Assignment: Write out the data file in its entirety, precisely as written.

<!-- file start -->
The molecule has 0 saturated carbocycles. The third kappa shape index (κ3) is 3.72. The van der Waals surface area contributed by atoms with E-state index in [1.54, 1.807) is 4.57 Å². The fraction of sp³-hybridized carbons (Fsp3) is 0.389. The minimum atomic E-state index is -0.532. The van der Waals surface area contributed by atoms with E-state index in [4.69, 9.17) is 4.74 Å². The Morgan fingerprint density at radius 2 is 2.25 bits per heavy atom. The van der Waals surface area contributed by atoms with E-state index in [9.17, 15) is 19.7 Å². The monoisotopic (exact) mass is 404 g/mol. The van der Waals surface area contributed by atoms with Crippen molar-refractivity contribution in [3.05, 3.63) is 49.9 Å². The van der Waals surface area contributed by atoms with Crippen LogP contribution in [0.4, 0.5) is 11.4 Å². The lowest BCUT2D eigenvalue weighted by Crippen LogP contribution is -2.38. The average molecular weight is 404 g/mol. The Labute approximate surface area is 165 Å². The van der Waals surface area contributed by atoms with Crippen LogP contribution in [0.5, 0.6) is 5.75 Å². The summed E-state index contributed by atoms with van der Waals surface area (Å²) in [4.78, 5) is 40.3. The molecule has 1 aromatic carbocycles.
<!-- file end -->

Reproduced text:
The molecule has 0 saturated carbocycles. The third kappa shape index (κ3) is 3.72. The van der Waals surface area contributed by atoms with E-state index in [1.54, 1.807) is 4.57 Å². The fraction of sp³-hybridized carbons (Fsp3) is 0.389. The minimum atomic E-state index is -0.532. The van der Waals surface area contributed by atoms with E-state index in [4.69, 9.17) is 4.74 Å². The Morgan fingerprint density at radius 2 is 2.25 bits per heavy atom. The van der Waals surface area contributed by atoms with E-state index in [9.17, 15) is 19.7 Å². The monoisotopic (exact) mass is 404 g/mol. The van der Waals surface area contributed by atoms with Crippen molar-refractivity contribution in [3.05, 3.63) is 49.9 Å². The van der Waals surface area contributed by atoms with Crippen LogP contribution in [0.4, 0.5) is 11.4 Å². The lowest BCUT2D eigenvalue weighted by Crippen LogP contribution is -2.38. The average molecular weight is 404 g/mol. The Labute approximate surface area is 165 Å². The van der Waals surface area contributed by atoms with Crippen LogP contribution in [0.5, 0.6) is 5.75 Å². The summed E-state index contributed by atoms with van der Waals surface area (Å²) in [4.78, 5) is 40.3. The molecule has 1 aromatic carbocycles.